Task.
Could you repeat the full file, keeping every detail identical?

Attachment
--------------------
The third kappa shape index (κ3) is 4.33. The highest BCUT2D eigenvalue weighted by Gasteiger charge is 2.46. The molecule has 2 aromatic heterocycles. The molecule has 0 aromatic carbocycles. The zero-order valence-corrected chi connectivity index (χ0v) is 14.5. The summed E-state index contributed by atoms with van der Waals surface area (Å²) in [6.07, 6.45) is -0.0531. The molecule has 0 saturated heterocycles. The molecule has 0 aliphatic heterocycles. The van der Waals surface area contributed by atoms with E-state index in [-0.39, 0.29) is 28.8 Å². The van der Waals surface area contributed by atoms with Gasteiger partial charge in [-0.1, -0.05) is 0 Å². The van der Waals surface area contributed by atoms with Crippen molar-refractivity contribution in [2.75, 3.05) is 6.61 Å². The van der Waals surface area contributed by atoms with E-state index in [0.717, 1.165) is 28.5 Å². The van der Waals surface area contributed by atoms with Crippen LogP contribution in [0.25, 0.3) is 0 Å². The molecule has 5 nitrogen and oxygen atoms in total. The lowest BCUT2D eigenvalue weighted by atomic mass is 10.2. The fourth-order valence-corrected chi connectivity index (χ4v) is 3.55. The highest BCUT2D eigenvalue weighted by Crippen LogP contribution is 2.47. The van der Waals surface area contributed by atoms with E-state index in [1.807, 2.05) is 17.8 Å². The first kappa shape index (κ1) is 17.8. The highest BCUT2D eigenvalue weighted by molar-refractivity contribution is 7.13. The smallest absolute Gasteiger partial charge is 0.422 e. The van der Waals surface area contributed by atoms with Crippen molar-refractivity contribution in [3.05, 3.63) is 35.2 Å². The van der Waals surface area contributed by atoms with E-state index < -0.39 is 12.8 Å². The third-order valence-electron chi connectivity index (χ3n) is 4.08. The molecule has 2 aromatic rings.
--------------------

The third kappa shape index (κ3) is 4.33. The highest BCUT2D eigenvalue weighted by Gasteiger charge is 2.46. The molecule has 2 aromatic heterocycles. The molecule has 0 aromatic carbocycles. The zero-order valence-corrected chi connectivity index (χ0v) is 14.5. The summed E-state index contributed by atoms with van der Waals surface area (Å²) in [6.07, 6.45) is -0.0531. The molecule has 0 saturated heterocycles. The molecule has 0 aliphatic heterocycles. The van der Waals surface area contributed by atoms with E-state index in [-0.39, 0.29) is 28.8 Å². The van der Waals surface area contributed by atoms with Gasteiger partial charge in [-0.1, -0.05) is 0 Å². The van der Waals surface area contributed by atoms with Crippen molar-refractivity contribution in [2.75, 3.05) is 6.61 Å². The van der Waals surface area contributed by atoms with E-state index in [0.717, 1.165) is 28.5 Å². The van der Waals surface area contributed by atoms with Crippen LogP contribution in [0.25, 0.3) is 0 Å². The molecule has 5 nitrogen and oxygen atoms in total. The lowest BCUT2D eigenvalue weighted by atomic mass is 10.2. The fourth-order valence-corrected chi connectivity index (χ4v) is 3.55. The highest BCUT2D eigenvalue weighted by Crippen LogP contribution is 2.47. The van der Waals surface area contributed by atoms with E-state index in [1.807, 2.05) is 17.8 Å². The first kappa shape index (κ1) is 17.8. The highest BCUT2D eigenvalue weighted by molar-refractivity contribution is 7.13. The smallest absolute Gasteiger partial charge is 0.422 e. The van der Waals surface area contributed by atoms with Crippen molar-refractivity contribution in [3.05, 3.63) is 35.2 Å². The van der Waals surface area contributed by atoms with E-state index < -0.39 is 12.8 Å². The third-order valence-electron chi connectivity index (χ3n) is 4.08. The molecule has 2 aromatic rings.